(The survey was done in connection with a symposium inspired by my recent book, Contracts in the Real World, which has also just been published, here, featuring contributions from Aditi Bagchi, Brian Bix, Larry DiMatteo, Erik Gerding, Charles Knapp, Jake Linford, and Jennifer Taub.)

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Law Reviews and Blogs

I have a somewhat different take on Adam Liptak’s critique of law reviews that was published earlier this week.  My view is that law reviews are suffering from the same problem that all print media face–they are less relevant in a world of blogs and social media.  The difference is that with respect to newspapers and magazines, those market and technological forces have caused a contraction in “old media.”  When it comes to law reviews, though, there has been no contraction because they are subsidized by the schools.

This leads me to ask the following question:  If there are fewer law students, fewer law professors, and more opportunities to publish outside of law reviews, shouldn’t there also be fewer law reviews?  Now I understand why schools have not cut funding to journals (there would be angry students and alumni), but perhaps deans and faculties ought to reexamine how many journals a school ought to support.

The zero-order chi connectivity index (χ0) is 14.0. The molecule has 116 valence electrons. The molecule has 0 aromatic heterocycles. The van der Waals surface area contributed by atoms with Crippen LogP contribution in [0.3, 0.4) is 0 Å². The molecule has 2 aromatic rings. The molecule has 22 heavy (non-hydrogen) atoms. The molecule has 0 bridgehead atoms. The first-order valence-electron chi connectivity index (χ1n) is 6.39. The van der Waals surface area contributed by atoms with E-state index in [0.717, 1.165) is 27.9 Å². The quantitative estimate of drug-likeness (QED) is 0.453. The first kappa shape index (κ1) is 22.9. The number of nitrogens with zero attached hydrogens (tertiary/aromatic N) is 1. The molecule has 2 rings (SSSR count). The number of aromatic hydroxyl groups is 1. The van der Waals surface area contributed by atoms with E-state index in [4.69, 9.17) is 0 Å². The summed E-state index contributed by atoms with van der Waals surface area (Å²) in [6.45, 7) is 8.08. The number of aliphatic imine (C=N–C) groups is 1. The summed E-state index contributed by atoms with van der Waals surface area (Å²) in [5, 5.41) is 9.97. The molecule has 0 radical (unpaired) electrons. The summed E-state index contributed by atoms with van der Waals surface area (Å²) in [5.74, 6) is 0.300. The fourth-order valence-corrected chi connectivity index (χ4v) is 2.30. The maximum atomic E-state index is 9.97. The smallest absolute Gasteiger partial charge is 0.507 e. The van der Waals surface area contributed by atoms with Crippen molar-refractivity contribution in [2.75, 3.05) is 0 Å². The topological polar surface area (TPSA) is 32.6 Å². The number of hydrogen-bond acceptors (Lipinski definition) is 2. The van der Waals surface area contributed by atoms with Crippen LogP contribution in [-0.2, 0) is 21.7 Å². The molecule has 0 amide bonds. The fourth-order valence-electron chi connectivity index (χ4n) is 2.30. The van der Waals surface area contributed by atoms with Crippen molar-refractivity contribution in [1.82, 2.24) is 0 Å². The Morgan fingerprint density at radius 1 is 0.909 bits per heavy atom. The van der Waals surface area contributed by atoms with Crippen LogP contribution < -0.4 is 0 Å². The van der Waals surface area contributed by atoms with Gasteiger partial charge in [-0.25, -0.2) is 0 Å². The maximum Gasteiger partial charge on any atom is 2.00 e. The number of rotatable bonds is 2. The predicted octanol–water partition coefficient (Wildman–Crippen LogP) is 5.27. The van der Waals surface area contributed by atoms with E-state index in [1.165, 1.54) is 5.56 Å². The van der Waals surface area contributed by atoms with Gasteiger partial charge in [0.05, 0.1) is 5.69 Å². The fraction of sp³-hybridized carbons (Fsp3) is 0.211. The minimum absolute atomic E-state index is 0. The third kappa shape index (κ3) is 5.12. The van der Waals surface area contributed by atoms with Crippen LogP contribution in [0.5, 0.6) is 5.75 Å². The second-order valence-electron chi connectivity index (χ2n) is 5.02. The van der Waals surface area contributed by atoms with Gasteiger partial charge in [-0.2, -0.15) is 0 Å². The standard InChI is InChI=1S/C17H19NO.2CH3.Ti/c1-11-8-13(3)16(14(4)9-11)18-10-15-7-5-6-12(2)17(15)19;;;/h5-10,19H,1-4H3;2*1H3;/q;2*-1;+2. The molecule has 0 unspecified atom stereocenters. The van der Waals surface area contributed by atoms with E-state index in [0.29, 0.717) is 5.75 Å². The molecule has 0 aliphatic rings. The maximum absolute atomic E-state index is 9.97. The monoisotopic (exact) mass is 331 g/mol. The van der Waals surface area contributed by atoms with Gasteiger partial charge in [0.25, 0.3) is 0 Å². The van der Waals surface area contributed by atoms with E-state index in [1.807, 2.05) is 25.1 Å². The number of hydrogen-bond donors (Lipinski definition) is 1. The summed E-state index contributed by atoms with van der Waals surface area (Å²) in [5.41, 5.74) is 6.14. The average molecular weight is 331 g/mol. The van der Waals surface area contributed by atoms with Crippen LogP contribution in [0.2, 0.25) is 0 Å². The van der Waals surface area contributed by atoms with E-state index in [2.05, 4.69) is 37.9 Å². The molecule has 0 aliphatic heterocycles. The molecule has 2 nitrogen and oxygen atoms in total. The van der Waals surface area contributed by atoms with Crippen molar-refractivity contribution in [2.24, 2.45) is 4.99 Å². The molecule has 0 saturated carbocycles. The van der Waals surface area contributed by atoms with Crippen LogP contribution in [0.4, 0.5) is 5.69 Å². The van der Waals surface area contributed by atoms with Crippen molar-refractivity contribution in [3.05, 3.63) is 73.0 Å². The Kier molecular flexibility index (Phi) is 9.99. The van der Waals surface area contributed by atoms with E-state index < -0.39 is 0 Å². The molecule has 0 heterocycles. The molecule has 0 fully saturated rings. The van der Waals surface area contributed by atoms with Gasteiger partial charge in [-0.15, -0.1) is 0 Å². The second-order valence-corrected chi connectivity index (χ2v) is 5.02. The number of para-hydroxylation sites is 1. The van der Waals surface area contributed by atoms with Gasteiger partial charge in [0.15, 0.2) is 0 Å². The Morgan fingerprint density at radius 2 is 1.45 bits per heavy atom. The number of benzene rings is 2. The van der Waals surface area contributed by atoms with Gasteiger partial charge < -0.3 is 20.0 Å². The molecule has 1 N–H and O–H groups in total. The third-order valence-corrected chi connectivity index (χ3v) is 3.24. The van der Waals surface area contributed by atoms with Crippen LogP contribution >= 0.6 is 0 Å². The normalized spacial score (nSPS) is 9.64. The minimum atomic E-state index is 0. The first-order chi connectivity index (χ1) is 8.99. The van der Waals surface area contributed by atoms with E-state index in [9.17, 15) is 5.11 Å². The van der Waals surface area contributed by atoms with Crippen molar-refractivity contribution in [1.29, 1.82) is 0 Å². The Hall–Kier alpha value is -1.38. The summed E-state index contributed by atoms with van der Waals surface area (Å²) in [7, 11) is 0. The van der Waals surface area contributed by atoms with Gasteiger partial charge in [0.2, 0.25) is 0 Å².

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In Defense of Law Reviews

Criticizing law reviews has been in fashion for quite a while, and in the New York Times there’s a new article with a similar refrain of attacks on law reviews.  In essence, the criticisms boil down to: (1) law reviews should be peer review and articles not selected by law students; (2) many law review articles aren’t cited; (3) practitioners don’t read law review articles.  We’ve heard all these before, and I’m growing very tired of these stale arguments.